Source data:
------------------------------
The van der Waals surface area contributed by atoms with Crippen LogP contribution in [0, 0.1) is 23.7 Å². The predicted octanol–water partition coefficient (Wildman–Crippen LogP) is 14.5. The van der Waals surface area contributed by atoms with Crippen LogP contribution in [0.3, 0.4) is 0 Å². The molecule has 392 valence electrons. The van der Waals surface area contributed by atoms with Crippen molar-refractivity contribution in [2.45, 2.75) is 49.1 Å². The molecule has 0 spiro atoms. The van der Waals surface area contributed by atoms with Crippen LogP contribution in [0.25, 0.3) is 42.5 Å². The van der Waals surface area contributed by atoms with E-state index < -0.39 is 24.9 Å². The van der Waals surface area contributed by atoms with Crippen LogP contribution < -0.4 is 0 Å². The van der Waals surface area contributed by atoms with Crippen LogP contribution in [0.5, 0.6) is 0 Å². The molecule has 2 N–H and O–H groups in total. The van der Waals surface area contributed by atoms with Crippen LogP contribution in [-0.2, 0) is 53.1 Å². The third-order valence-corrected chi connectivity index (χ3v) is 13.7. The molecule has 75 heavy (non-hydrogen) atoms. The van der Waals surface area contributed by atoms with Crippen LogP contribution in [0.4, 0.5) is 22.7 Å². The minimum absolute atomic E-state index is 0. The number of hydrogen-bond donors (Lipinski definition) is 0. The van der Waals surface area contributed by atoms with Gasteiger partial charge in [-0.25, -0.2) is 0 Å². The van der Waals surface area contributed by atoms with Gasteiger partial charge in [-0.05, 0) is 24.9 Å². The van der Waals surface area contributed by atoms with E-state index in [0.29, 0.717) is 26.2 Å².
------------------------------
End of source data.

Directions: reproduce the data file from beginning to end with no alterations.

The van der Waals surface area contributed by atoms with Crippen LogP contribution in [0, 0.1) is 23.7 Å². The predicted octanol–water partition coefficient (Wildman–Crippen LogP) is 14.5. The van der Waals surface area contributed by atoms with Crippen LogP contribution in [0.3, 0.4) is 0 Å². The molecule has 392 valence electrons. The van der Waals surface area contributed by atoms with Crippen molar-refractivity contribution in [2.45, 2.75) is 49.1 Å². The molecule has 0 spiro atoms. The van der Waals surface area contributed by atoms with Crippen LogP contribution in [0.25, 0.3) is 42.5 Å². The van der Waals surface area contributed by atoms with E-state index < -0.39 is 24.9 Å². The van der Waals surface area contributed by atoms with Crippen LogP contribution < -0.4 is 0 Å². The van der Waals surface area contributed by atoms with Crippen LogP contribution in [0.5, 0.6) is 0 Å². The molecule has 2 N–H and O–H groups in total. The van der Waals surface area contributed by atoms with Crippen LogP contribution in [-0.2, 0) is 53.1 Å². The third-order valence-corrected chi connectivity index (χ3v) is 13.7. The molecule has 75 heavy (non-hydrogen) atoms. The van der Waals surface area contributed by atoms with Crippen LogP contribution in [0.4, 0.5) is 22.7 Å². The minimum absolute atomic E-state index is 0. The number of hydrogen-bond donors (Lipinski definition) is 0. The van der Waals surface area contributed by atoms with Gasteiger partial charge in [-0.25, -0.2) is 0 Å². The van der Waals surface area contributed by atoms with Gasteiger partial charge in [-0.05, 0) is 24.9 Å². The van der Waals surface area contributed by atoms with E-state index in [0.29, 0.717) is 26.2 Å².